SALT LAKE CITY — Salt Lake City police identified the officer who shot a dog during the June 18 search for a missing toddler.
At a press conference Friday, Chief Chris Burbank identified Brett Olsen as the officer who entered Sean Kendall's unlocked backyard gate after knocking on the front door of the home during the search. Kendall's dog, Geist, a 110-pound Weimaraner, was reportedly acting in an "aggressive" manner. He was shot in the head and killed after the officer felt threatened by the dog.
The dog was originally believed to have been in a kennel, but new evidence shows the animal was "extremely close" and "within feet" of the officer, the chief said.
"It would be irresponsible of me to go into tremendous detail there because we still have an investigative process to take place," Burbank said.
Burbank called the shooting unfortunate and asked people to imagine the outcry if officers had failed to search everywhere for the missing boy.
"This is an unfortunate circumstance where a family pet — where Geist — was killed," Burbank said. "It's not the intention of any police officer to go out and conduct business in this manner. They are put in a situation that they have to face some tremendous circumstances. And if you think for just a minute, imagine what the outcry would be if we said we didn't go into any yards looking for this child, if something tragic happened to this child."
I haven't seen this type of public outcry when certain human beings have lost their lives. I'm not here to minimize any particular incident, especially not this one. But perspective has been lost.
–Chief Chris Burbank
Burbank said the department sent numerous officers to the area, some of which conducted a search of the home, though he admitted it was not an extensive search.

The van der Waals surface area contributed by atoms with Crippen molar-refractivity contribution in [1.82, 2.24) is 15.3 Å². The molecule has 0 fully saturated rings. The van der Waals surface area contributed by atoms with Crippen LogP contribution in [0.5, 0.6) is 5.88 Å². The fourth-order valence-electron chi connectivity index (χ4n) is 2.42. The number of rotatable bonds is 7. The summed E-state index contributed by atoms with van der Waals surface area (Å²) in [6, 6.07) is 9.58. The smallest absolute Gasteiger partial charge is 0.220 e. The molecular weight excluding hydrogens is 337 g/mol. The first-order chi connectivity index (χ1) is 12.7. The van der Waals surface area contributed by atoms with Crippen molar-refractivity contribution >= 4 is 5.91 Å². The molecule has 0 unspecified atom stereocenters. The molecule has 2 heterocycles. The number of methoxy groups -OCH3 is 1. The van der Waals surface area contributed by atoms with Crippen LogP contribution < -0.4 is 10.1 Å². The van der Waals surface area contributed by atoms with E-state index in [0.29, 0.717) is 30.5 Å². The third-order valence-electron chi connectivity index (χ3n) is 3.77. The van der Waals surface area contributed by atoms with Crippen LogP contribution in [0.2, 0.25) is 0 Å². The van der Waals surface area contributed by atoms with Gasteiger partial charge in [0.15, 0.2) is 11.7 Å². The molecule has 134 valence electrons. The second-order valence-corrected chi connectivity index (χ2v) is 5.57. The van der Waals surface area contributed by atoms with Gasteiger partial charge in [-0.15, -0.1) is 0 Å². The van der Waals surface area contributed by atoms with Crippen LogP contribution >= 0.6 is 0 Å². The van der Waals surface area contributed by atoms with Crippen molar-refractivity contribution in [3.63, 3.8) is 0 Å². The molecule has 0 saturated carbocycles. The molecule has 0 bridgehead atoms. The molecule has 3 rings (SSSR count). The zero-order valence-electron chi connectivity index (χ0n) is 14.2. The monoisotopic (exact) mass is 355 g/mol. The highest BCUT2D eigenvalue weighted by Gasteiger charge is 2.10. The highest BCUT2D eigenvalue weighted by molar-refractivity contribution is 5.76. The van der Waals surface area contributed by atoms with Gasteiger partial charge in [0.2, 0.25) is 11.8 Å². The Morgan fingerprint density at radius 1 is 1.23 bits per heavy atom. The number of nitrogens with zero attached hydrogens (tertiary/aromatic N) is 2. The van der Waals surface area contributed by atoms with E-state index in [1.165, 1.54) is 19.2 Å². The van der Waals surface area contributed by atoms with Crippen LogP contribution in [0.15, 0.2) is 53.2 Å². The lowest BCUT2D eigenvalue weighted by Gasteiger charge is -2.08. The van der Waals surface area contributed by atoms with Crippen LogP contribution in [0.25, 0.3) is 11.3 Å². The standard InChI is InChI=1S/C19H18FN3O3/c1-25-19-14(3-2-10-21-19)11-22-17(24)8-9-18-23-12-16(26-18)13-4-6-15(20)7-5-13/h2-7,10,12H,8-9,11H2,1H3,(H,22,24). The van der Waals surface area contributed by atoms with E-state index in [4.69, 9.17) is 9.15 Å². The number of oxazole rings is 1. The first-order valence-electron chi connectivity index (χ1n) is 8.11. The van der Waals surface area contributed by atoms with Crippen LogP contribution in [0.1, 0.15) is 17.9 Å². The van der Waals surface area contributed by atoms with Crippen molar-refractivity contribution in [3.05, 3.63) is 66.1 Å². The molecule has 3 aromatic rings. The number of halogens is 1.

"We follow protocols outlined by the National Center for Exploited and Missing Children. We've worked with them extensively in the past," Burbank said.
The 3-year-old was found asleep under a box, nestled in blankets about an hour and a half after the search began.
Burbank noted Olsen's role as one of the "heroes of Trolley Square" during the Trolley Square shooting in February 2007. He said Olsen was "not prone to panic."
The police chief continued the press conference, saying Olsen had been receiving threats and hate mail daily since the shooting.
"I haven't seen this type of public outcry when certain human beings have lost their lives," Burbank said. "I'm not here to minimize any particular incident, especially not this one. But perspective has been lost."
He read excerpts from some of the communique directed toward Olsen, saying there were "much worse" than what he had read.
"‘That officer would lay dead next to my dog,'" he read. "‘If a cop were just to shoot my dog, I would find a way to shoot that cop. No joke, I would kill the cop that killed my dog.' ‘That pig that shot that dog needs to be executed, too.'"
He said the responses were "extremely disappointing" based on the department's history of working with the community. Burbank called for the community to treat officers with respect and engage in civil dialogue, as he demands officers treat the community with respect.
"I ask only one thing: that this community continues to approach interactions with this police department in a respectful manner," he said. "I absolutely demand that every single one of my officers treats the public with the respect and dignity that they deserve. My officer and officers deserve no less."
Olsen's actions are under review, Burbank said, and individuals will be held accountable to their actions, not "this ridiculousness."
"It is a process that takes place, and it is a good and thorough process that takes place," he said.
The department has contacted the Humane Society of the United States, the Best Friends Animal Sanctuary and the U.S. Department of Justice. Burbank said a review of the department's training and protocol for certain circumstances will take place.
Kendall, the dog's owner, said he wants to see justice for the actions of the officer. He said he expects to see the same disciplinary action that anybody else would receive.
"I absolutely do not condone death threats, any violence toward police officers, I have no hard feelings toward them," Kendall said. "All I want is justice."
Kendall said he found it sad that people would use this situation to promote violence. But, in speaking with his lawyer, he said, he found that a missing person search does not give police the right to trespass on his property.
"It angers me so much," Kendall said. "If it was you or anybody else, we'd be sitting in a cell. Something is wrong with this situation."
Contributing: Andrew Adams
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